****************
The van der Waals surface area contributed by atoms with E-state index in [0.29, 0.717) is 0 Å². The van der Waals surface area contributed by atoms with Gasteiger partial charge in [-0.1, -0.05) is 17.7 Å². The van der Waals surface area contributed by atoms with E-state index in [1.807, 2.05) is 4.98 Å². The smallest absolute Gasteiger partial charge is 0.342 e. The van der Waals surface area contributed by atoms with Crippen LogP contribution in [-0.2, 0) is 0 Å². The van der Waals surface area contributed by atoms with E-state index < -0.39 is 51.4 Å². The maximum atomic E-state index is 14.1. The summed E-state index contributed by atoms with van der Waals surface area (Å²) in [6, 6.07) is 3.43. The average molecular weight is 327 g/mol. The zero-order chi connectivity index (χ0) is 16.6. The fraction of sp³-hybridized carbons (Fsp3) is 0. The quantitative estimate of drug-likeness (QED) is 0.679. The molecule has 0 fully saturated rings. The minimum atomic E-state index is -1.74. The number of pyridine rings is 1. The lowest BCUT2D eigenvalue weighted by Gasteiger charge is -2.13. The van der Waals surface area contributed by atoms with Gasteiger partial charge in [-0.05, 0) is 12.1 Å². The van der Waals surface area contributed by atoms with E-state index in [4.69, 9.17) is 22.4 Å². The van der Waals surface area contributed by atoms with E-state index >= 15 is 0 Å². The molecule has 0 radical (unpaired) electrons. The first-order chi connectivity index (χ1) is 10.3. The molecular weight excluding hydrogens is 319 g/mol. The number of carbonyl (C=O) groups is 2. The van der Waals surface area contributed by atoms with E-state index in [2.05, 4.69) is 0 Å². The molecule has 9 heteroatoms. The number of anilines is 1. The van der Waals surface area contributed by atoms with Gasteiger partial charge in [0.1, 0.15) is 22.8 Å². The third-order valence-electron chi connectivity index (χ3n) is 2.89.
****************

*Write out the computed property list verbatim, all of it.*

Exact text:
The van der Waals surface area contributed by atoms with E-state index in [0.29, 0.717) is 0 Å². The van der Waals surface area contributed by atoms with Gasteiger partial charge in [-0.1, -0.05) is 17.7 Å². The van der Waals surface area contributed by atoms with E-state index in [1.807, 2.05) is 4.98 Å². The smallest absolute Gasteiger partial charge is 0.342 e. The van der Waals surface area contributed by atoms with Crippen LogP contribution in [-0.2, 0) is 0 Å². The van der Waals surface area contributed by atoms with E-state index < -0.39 is 51.4 Å². The maximum atomic E-state index is 14.1. The summed E-state index contributed by atoms with van der Waals surface area (Å²) in [6, 6.07) is 3.43. The average molecular weight is 327 g/mol. The zero-order chi connectivity index (χ0) is 16.6. The fraction of sp³-hybridized carbons (Fsp3) is 0. The quantitative estimate of drug-likeness (QED) is 0.679. The molecule has 0 fully saturated rings. The minimum atomic E-state index is -1.74. The number of pyridine rings is 1. The lowest BCUT2D eigenvalue weighted by Gasteiger charge is -2.13. The van der Waals surface area contributed by atoms with Gasteiger partial charge in [-0.05, 0) is 12.1 Å². The van der Waals surface area contributed by atoms with E-state index in [4.69, 9.17) is 22.4 Å². The van der Waals surface area contributed by atoms with E-state index >= 15 is 0 Å². The molecule has 0 radical (unpaired) electrons. The first-order chi connectivity index (χ1) is 10.3. The molecular weight excluding hydrogens is 319 g/mol. The number of carbonyl (C=O) groups is 2. The van der Waals surface area contributed by atoms with E-state index in [2.05, 4.69) is 0 Å². The molecule has 9 heteroatoms. The number of anilines is 1. The van der Waals surface area contributed by atoms with Gasteiger partial charge in [0.1, 0.15) is 22.8 Å². The third-order valence-electron chi connectivity index (χ3n) is 2.89.